While workers ready the nuclear submarine Mystic for a June 2005 launching, comely Cynthia "Casey" Kiernan, PR chief at New England Shipbuilding Corp. (NESCO) in Connecticut's Fort Griswold Bay, struggles with distracting office politics and the slings and arrows of "investigative" journalists more intent on Pulitzers than objectivity. One of these is Brad Neiman, a young, self-centered Defense reporter for the Washington Word. On a business trip to Westchester County's New Rochelle, Neiman flees from a midnight hit-and-run witnessed only by Frank Manning, a part-time bookstore clerk in a small Connecticut River town. Manning later becomes a large part of Casey Kiernan's world in Fort Griswold Bay. One of Kiernan's occasional free-lance hires at NESCO is respected Hartford Crier photographer Ray Borelli. Ray reacts rather irrationally when he perceives an offense to his person, but his psychotic selective memory is buttressed by the fact that his victims rarely survive to testify against him. Ray nurses an intense grudge against Second district U.S. Congressman Bob Avery, and plots to amend an imaginary injury inflicted by Avery.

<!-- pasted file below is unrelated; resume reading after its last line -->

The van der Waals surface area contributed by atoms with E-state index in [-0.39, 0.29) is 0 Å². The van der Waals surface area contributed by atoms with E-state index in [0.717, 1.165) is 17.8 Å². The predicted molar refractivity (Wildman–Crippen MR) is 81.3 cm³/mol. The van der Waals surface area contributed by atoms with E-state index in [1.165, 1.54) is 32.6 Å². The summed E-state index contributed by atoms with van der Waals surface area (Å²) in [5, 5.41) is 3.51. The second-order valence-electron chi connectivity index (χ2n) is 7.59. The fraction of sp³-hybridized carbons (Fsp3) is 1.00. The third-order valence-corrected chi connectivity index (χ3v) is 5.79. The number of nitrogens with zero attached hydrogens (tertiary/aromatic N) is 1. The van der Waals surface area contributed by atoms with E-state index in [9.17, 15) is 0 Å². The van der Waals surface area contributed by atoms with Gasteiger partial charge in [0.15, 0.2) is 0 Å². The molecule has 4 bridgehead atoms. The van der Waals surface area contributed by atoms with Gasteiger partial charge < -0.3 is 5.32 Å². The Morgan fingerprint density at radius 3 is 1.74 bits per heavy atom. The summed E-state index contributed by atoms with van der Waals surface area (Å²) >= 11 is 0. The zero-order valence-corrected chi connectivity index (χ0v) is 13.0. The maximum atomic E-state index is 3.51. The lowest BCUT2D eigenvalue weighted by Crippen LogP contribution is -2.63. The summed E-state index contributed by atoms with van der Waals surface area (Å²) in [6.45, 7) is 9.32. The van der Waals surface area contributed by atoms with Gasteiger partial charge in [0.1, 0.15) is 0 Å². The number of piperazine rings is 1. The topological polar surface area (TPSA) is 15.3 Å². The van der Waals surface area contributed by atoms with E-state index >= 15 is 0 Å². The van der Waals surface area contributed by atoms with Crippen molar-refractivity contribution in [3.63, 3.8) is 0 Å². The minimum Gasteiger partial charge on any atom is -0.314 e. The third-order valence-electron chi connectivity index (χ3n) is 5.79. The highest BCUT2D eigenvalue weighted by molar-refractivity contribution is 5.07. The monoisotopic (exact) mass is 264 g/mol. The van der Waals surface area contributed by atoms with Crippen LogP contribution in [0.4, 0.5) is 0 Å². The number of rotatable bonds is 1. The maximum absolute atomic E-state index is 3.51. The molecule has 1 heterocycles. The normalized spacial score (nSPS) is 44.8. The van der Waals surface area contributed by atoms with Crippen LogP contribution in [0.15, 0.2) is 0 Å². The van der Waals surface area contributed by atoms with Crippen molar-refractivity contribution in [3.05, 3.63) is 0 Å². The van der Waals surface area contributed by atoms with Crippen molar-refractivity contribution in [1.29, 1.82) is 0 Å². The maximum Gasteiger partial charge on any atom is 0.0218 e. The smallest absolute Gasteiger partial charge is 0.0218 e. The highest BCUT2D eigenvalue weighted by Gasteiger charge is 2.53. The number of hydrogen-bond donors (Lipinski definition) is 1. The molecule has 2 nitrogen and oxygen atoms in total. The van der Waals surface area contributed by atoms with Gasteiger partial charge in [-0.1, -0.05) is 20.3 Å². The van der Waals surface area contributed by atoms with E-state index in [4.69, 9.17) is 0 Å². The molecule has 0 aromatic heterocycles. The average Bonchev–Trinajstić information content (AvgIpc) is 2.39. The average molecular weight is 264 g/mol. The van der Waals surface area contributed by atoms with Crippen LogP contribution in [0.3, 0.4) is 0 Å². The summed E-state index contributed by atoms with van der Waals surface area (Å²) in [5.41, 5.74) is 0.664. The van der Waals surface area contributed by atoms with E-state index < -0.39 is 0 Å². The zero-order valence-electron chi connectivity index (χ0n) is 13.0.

Borelli, meanwhile, is adding to an eclectic list of victims that began not long after his WWII GI father deserted Ray and his mother. A presidential election, an FBI investigation, and an inside look at the logistics of christening and launching an 8,000 ton nuclear submarine provide a backdrop for this story, anchored at "The Ship," a notorious, century-old submarine builder in the southeast corner of the Constitution State. Events unfold in Connecticut, New Rochelle, and Washington DC from late October 2004, through June 25, 2005, concluding as Mystic and her proud Navy crew pepare to become the last Navy submarine to slide down the yard's traditional sliding ways into the Thames River.
Peter K. Connolly grew up in New York's Westchester County. One of seven children, he now resides in New Haven, MO. He attended the University of Notre Dame, Stonehill College and Marquette University and has a B.A. in English and M.A. in Communications. An ex-Marine, he worked in Journalism, Public Relations and Advertising since 1959. He retired from General Dynamics in 1992 as Corporate Director of Public Affairs. Most recently he has been a PR consultant, newspaper columnist, web designer and third-rate golfer. He has six children and 17 grandchildren.